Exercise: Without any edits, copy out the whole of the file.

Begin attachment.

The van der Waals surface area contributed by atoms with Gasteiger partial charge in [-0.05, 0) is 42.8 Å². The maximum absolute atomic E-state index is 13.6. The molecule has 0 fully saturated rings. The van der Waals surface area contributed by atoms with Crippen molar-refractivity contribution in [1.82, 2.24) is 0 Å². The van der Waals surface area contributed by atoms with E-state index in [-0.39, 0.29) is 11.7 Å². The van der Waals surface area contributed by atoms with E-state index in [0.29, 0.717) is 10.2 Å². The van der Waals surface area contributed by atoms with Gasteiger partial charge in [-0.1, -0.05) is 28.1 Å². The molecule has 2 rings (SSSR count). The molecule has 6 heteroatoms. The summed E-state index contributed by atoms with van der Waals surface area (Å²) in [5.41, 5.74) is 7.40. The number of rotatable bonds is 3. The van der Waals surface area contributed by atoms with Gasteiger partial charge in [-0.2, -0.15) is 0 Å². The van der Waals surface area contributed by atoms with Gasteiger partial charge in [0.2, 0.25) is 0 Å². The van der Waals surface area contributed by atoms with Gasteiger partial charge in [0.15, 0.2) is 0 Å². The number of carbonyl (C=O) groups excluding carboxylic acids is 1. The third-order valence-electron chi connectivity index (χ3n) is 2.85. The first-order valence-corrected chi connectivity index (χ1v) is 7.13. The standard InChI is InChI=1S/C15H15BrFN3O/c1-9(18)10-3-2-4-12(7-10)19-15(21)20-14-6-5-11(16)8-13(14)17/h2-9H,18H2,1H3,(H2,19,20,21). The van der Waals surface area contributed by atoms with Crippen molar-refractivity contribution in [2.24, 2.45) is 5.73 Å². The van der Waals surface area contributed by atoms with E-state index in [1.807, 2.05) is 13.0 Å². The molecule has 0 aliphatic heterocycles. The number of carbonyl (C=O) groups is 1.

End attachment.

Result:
The van der Waals surface area contributed by atoms with Gasteiger partial charge in [-0.05, 0) is 42.8 Å². The maximum absolute atomic E-state index is 13.6. The molecule has 0 fully saturated rings. The van der Waals surface area contributed by atoms with Crippen molar-refractivity contribution in [1.82, 2.24) is 0 Å². The van der Waals surface area contributed by atoms with E-state index in [-0.39, 0.29) is 11.7 Å². The van der Waals surface area contributed by atoms with E-state index in [0.29, 0.717) is 10.2 Å². The van der Waals surface area contributed by atoms with Gasteiger partial charge in [-0.1, -0.05) is 28.1 Å². The molecule has 2 rings (SSSR count). The molecule has 6 heteroatoms. The summed E-state index contributed by atoms with van der Waals surface area (Å²) in [5.41, 5.74) is 7.40. The number of rotatable bonds is 3. The van der Waals surface area contributed by atoms with Gasteiger partial charge in [-0.2, -0.15) is 0 Å². The van der Waals surface area contributed by atoms with Gasteiger partial charge in [0.2, 0.25) is 0 Å². The van der Waals surface area contributed by atoms with Gasteiger partial charge in [0.15, 0.2) is 0 Å². The number of carbonyl (C=O) groups excluding carboxylic acids is 1. The third-order valence-electron chi connectivity index (χ3n) is 2.85. The first-order valence-corrected chi connectivity index (χ1v) is 7.13. The standard InChI is InChI=1S/C15H15BrFN3O/c1-9(18)10-3-2-4-12(7-10)19-15(21)20-14-6-5-11(16)8-13(14)17/h2-9H,18H2,1H3,(H2,19,20,21). The van der Waals surface area contributed by atoms with Crippen molar-refractivity contribution in [2.24, 2.45) is 5.73 Å². The van der Waals surface area contributed by atoms with E-state index in [1.807, 2.05) is 13.0 Å². The molecule has 0 aliphatic heterocycles. The number of carbonyl (C=O) groups is 1.